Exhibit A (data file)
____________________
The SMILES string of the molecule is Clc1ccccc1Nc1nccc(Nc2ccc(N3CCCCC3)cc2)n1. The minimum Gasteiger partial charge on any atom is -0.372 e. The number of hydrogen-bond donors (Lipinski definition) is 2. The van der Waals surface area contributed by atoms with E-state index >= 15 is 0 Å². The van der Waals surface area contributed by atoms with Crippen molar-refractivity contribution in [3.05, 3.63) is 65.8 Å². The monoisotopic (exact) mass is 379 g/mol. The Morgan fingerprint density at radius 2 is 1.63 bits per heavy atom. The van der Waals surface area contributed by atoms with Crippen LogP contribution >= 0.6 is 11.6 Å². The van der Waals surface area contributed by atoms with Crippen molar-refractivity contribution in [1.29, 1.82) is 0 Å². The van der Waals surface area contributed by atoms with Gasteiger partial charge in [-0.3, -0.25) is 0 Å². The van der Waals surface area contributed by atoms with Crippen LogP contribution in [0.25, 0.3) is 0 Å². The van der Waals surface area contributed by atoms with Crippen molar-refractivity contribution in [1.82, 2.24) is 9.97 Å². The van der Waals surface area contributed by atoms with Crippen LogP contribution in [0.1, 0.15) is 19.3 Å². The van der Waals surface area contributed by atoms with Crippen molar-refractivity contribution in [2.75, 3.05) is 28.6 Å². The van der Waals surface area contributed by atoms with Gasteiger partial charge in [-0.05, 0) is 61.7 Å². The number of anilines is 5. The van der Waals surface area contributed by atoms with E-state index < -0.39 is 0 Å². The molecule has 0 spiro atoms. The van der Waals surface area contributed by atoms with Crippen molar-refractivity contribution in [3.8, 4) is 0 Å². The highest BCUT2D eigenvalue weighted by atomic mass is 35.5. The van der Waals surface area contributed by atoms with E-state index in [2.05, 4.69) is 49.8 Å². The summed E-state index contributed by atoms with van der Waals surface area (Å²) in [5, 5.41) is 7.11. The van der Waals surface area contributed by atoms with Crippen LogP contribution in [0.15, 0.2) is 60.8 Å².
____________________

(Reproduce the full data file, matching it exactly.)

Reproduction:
The SMILES string of the molecule is Clc1ccccc1Nc1nccc(Nc2ccc(N3CCCCC3)cc2)n1. The minimum Gasteiger partial charge on any atom is -0.372 e. The number of hydrogen-bond donors (Lipinski definition) is 2. The van der Waals surface area contributed by atoms with E-state index >= 15 is 0 Å². The van der Waals surface area contributed by atoms with Crippen molar-refractivity contribution in [3.05, 3.63) is 65.8 Å². The monoisotopic (exact) mass is 379 g/mol. The Morgan fingerprint density at radius 2 is 1.63 bits per heavy atom. The van der Waals surface area contributed by atoms with Crippen LogP contribution >= 0.6 is 11.6 Å². The van der Waals surface area contributed by atoms with Crippen molar-refractivity contribution in [1.29, 1.82) is 0 Å². The van der Waals surface area contributed by atoms with Gasteiger partial charge in [-0.3, -0.25) is 0 Å². The van der Waals surface area contributed by atoms with Crippen LogP contribution in [0.25, 0.3) is 0 Å². The van der Waals surface area contributed by atoms with Crippen molar-refractivity contribution in [1.82, 2.24) is 9.97 Å². The van der Waals surface area contributed by atoms with Crippen LogP contribution in [0.1, 0.15) is 19.3 Å². The van der Waals surface area contributed by atoms with Crippen molar-refractivity contribution in [2.75, 3.05) is 28.6 Å². The van der Waals surface area contributed by atoms with Gasteiger partial charge in [-0.05, 0) is 61.7 Å². The number of anilines is 5. The van der Waals surface area contributed by atoms with E-state index < -0.39 is 0 Å². The molecule has 0 spiro atoms. The van der Waals surface area contributed by atoms with Crippen molar-refractivity contribution in [3.8, 4) is 0 Å². The highest BCUT2D eigenvalue weighted by atomic mass is 35.5. The van der Waals surface area contributed by atoms with E-state index in [2.05, 4.69) is 49.8 Å². The summed E-state index contributed by atoms with van der Waals surface area (Å²) in [5, 5.41) is 7.11. The van der Waals surface area contributed by atoms with Crippen LogP contribution in [0.15, 0.2) is 60.8 Å².